The evaluation of each animal was performed within a period of 30 days, during which, in addition to clinical evaluation, three laboratory assessments were performed, the first at the beginning of treatment, the second after 15 days and the third after 30 days.

Hematological parameters evaluated in this study were red blood count, hemoglobin, hematocrit, total protein, platelets and leukocytes. Biochemical profile was used to determine the concentrations of serum urea, creatinine, phosphorus, calcium, potassium, and sodium. Finally, urinalysis was performed and urinary protein/creatinine (UPC) ratio was calculated.

Statistics. Results are expressed as mean±SEM. Data were assessed by 1-way ANOVA for comparisons within groups followed by post hoc Bonferroni’s test. Two-way ANOVA was used for comparisons between groups, followed by post hoc Bonferroni’s test. To evaluate the association between qualitative variables Fisher’s exact test was used. Data were analyzed using SigmaPlot for Windows Version 11.0 (Systat Software Inc., Chicago, USA). Statistical significance was accepted at a value of P=0.05.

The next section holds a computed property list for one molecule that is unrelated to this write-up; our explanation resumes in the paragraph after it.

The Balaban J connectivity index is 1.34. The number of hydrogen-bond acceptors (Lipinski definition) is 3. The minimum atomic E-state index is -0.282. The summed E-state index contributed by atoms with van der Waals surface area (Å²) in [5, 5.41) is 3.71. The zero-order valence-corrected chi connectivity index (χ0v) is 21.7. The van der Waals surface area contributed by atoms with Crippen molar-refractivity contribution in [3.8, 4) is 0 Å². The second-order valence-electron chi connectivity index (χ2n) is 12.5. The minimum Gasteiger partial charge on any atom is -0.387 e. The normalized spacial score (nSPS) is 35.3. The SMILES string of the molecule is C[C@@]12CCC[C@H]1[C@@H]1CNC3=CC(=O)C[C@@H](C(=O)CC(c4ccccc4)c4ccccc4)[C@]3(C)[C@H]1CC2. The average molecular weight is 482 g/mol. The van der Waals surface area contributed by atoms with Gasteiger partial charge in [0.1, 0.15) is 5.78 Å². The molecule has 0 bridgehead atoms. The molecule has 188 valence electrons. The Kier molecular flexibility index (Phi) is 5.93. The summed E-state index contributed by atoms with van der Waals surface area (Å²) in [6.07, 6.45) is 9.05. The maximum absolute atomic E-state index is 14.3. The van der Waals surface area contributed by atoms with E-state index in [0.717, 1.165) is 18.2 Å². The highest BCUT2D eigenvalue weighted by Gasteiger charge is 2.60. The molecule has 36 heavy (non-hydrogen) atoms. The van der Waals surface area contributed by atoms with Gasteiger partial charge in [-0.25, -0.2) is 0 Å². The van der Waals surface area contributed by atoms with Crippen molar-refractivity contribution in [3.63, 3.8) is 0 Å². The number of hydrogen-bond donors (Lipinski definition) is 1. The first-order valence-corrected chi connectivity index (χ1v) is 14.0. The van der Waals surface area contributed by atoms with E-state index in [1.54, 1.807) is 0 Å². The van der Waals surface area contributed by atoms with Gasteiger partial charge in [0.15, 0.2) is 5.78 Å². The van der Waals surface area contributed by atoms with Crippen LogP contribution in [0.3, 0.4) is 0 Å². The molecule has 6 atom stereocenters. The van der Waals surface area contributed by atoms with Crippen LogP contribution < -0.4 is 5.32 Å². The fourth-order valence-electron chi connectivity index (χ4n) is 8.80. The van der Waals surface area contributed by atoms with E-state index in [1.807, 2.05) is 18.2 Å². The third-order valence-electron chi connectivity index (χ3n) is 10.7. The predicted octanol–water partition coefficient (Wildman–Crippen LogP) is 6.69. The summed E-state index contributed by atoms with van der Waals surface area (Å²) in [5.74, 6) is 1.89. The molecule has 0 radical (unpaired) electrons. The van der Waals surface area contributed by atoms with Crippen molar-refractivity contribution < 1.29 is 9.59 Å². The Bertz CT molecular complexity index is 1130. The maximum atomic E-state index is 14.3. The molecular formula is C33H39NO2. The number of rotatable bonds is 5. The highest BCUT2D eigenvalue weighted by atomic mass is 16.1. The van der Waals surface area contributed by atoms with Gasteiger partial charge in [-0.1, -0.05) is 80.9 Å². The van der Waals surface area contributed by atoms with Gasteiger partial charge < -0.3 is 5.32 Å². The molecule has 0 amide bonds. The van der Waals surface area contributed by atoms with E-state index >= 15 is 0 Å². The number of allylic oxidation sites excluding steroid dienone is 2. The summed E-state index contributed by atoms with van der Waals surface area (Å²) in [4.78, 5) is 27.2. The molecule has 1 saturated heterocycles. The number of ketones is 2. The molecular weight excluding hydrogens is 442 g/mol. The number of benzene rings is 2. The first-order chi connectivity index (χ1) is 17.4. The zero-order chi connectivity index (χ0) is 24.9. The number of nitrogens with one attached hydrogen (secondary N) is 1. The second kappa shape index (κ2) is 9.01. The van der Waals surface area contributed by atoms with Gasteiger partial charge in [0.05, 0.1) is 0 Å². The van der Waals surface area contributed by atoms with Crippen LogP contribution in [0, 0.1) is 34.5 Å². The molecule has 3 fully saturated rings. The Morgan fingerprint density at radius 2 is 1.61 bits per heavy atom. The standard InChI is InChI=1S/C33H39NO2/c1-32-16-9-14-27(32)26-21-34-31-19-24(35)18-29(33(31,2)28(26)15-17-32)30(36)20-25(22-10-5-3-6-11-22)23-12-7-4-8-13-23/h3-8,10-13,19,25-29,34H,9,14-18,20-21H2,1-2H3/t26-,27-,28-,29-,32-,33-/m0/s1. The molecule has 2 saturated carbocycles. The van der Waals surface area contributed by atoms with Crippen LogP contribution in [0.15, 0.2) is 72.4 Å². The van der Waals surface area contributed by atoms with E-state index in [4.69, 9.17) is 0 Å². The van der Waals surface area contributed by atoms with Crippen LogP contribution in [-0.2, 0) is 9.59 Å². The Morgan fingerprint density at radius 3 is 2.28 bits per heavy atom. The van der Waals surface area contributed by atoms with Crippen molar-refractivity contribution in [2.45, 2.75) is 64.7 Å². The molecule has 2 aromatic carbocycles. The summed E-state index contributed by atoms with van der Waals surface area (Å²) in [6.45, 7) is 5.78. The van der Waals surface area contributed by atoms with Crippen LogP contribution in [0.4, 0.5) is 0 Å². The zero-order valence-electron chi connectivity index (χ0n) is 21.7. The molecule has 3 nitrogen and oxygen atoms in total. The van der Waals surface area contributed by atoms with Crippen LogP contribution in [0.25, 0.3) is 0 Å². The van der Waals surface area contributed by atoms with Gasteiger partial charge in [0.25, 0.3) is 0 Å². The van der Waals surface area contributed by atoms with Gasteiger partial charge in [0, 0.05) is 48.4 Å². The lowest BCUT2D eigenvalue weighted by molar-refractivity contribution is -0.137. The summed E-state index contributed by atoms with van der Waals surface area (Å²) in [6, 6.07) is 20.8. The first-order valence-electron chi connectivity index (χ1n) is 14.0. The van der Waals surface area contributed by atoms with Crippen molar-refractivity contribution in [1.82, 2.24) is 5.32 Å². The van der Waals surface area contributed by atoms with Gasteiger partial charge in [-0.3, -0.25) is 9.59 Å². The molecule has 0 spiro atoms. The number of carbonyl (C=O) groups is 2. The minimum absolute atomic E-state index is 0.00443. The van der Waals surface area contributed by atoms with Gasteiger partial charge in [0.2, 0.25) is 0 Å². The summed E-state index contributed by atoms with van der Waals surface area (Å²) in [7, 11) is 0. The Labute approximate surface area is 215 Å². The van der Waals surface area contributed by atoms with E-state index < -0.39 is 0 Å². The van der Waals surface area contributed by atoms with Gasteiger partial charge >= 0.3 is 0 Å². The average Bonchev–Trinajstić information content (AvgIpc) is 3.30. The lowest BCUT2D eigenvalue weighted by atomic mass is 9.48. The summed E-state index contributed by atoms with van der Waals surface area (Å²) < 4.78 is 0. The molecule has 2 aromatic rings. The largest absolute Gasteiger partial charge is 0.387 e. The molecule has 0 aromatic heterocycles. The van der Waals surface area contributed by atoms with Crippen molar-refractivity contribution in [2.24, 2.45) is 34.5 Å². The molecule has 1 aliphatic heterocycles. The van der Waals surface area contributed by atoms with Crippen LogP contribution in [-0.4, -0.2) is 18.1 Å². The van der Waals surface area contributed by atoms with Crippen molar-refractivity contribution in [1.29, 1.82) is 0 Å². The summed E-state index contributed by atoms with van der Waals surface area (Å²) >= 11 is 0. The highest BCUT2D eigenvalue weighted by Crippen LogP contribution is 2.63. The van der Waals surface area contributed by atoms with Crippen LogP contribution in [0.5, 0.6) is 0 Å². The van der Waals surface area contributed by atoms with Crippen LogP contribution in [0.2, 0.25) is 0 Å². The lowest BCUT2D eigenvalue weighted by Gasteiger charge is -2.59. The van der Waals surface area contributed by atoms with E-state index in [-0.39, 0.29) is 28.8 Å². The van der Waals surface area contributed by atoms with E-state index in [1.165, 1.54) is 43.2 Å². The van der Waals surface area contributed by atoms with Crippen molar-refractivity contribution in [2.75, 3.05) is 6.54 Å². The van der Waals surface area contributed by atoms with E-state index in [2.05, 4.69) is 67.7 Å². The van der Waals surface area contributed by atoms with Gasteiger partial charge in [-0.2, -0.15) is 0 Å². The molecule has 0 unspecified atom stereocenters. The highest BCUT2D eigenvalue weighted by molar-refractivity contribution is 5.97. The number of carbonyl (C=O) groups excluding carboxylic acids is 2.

Results

The sample consisted of 13 females (65%) and 7 males (35%) of different ages and breeds. The comparison of the characteristics and parameters of the four groups at the beginning of the study is shown in Table 1 and demonstrates no significant differences among them.

Table 1.
Characteristics and parameters of the four groups at beginning of the study

Systolic blood pressure of all the dogs was also assessed at the beginning of the study, so that the value of Groups 1, 2, 3 and 4 was, respectively, 152±18mmHg, 185±56mmHg, 169±36mmHg and 178±4mmHg, with no statistical significant difference between the groups (One-way ANOVA; P=0.684).

The signs and symptoms exhibited by the dogs were analyzed 15 days after the beginning of treatment and are summarized in Figure 1. There was no statistically significant difference between the amount of signs and symptoms shown by dogs of the four groups (Fischer’s exact test; P=0.502), although a greater number of asymptomatic dogs was observed in Group 3.

Fig.1.